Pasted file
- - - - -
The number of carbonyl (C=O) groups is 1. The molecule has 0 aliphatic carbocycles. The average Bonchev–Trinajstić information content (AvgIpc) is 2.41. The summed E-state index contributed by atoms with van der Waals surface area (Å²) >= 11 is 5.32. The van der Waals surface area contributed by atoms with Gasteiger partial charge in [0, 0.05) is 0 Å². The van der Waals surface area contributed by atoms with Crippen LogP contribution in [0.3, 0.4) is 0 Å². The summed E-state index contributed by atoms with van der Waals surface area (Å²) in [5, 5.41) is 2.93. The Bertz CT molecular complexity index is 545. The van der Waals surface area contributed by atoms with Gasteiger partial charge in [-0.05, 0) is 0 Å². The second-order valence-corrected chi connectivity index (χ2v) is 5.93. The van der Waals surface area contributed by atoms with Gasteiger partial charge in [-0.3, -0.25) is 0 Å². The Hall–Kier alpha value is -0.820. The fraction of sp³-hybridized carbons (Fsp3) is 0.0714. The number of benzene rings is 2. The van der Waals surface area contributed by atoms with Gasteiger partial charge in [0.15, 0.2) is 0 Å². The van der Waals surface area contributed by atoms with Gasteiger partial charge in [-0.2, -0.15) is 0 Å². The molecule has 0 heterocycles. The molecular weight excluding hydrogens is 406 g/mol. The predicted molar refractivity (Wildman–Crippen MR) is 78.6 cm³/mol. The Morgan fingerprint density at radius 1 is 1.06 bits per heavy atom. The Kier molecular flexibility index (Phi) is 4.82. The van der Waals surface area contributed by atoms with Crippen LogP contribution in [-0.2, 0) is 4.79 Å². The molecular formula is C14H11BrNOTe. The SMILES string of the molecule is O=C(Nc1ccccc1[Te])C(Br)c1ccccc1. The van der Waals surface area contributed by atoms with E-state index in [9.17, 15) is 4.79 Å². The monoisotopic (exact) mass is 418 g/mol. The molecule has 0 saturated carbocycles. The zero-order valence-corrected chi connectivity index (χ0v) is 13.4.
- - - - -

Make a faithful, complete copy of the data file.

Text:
The number of carbonyl (C=O) groups is 1. The molecule has 0 aliphatic carbocycles. The average Bonchev–Trinajstić information content (AvgIpc) is 2.41. The summed E-state index contributed by atoms with van der Waals surface area (Å²) >= 11 is 5.32. The van der Waals surface area contributed by atoms with Gasteiger partial charge in [0, 0.05) is 0 Å². The van der Waals surface area contributed by atoms with Crippen LogP contribution in [0.3, 0.4) is 0 Å². The summed E-state index contributed by atoms with van der Waals surface area (Å²) in [5, 5.41) is 2.93. The Bertz CT molecular complexity index is 545. The van der Waals surface area contributed by atoms with Gasteiger partial charge in [-0.05, 0) is 0 Å². The second-order valence-corrected chi connectivity index (χ2v) is 5.93. The van der Waals surface area contributed by atoms with Gasteiger partial charge in [-0.3, -0.25) is 0 Å². The Hall–Kier alpha value is -0.820. The fraction of sp³-hybridized carbons (Fsp3) is 0.0714. The number of benzene rings is 2. The van der Waals surface area contributed by atoms with Gasteiger partial charge in [0.15, 0.2) is 0 Å². The van der Waals surface area contributed by atoms with Gasteiger partial charge in [-0.2, -0.15) is 0 Å². The molecule has 0 heterocycles. The molecular weight excluding hydrogens is 406 g/mol. The predicted molar refractivity (Wildman–Crippen MR) is 78.6 cm³/mol. The Morgan fingerprint density at radius 1 is 1.06 bits per heavy atom. The Kier molecular flexibility index (Phi) is 4.82. The van der Waals surface area contributed by atoms with Crippen LogP contribution in [-0.2, 0) is 4.79 Å². The molecular formula is C14H11BrNOTe. The SMILES string of the molecule is O=C(Nc1ccccc1[Te])C(Br)c1ccccc1. The van der Waals surface area contributed by atoms with E-state index in [9.17, 15) is 4.79 Å². The monoisotopic (exact) mass is 418 g/mol. The molecule has 0 saturated carbocycles. The zero-order valence-corrected chi connectivity index (χ0v) is 13.4.